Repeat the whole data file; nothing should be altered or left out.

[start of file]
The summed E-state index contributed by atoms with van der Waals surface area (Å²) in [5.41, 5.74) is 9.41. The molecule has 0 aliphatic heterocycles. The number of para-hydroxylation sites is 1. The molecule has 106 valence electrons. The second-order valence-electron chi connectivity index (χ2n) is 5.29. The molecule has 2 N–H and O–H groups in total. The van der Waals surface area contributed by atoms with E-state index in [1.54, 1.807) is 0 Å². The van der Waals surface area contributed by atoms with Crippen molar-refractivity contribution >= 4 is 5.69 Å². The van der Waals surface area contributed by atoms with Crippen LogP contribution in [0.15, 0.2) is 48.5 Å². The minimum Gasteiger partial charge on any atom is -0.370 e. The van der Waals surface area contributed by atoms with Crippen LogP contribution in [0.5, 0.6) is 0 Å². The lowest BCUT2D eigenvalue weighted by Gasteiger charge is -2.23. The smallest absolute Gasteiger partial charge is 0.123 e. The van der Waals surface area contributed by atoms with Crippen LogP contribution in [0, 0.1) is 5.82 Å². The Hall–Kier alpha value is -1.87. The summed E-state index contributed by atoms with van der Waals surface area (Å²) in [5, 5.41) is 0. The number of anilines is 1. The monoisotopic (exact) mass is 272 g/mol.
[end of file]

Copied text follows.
The summed E-state index contributed by atoms with van der Waals surface area (Å²) in [5.41, 5.74) is 9.41. The molecule has 0 aliphatic heterocycles. The number of para-hydroxylation sites is 1. The molecule has 106 valence electrons. The second-order valence-electron chi connectivity index (χ2n) is 5.29. The molecule has 2 N–H and O–H groups in total. The van der Waals surface area contributed by atoms with E-state index in [1.54, 1.807) is 0 Å². The van der Waals surface area contributed by atoms with Crippen molar-refractivity contribution >= 4 is 5.69 Å². The van der Waals surface area contributed by atoms with Crippen LogP contribution in [0.15, 0.2) is 48.5 Å². The minimum Gasteiger partial charge on any atom is -0.370 e. The van der Waals surface area contributed by atoms with Crippen LogP contribution in [0.5, 0.6) is 0 Å². The lowest BCUT2D eigenvalue weighted by Gasteiger charge is -2.23. The smallest absolute Gasteiger partial charge is 0.123 e. The van der Waals surface area contributed by atoms with Crippen LogP contribution in [0, 0.1) is 5.82 Å². The Hall–Kier alpha value is -1.87. The summed E-state index contributed by atoms with van der Waals surface area (Å²) in [5, 5.41) is 0. The number of anilines is 1. The monoisotopic (exact) mass is 272 g/mol.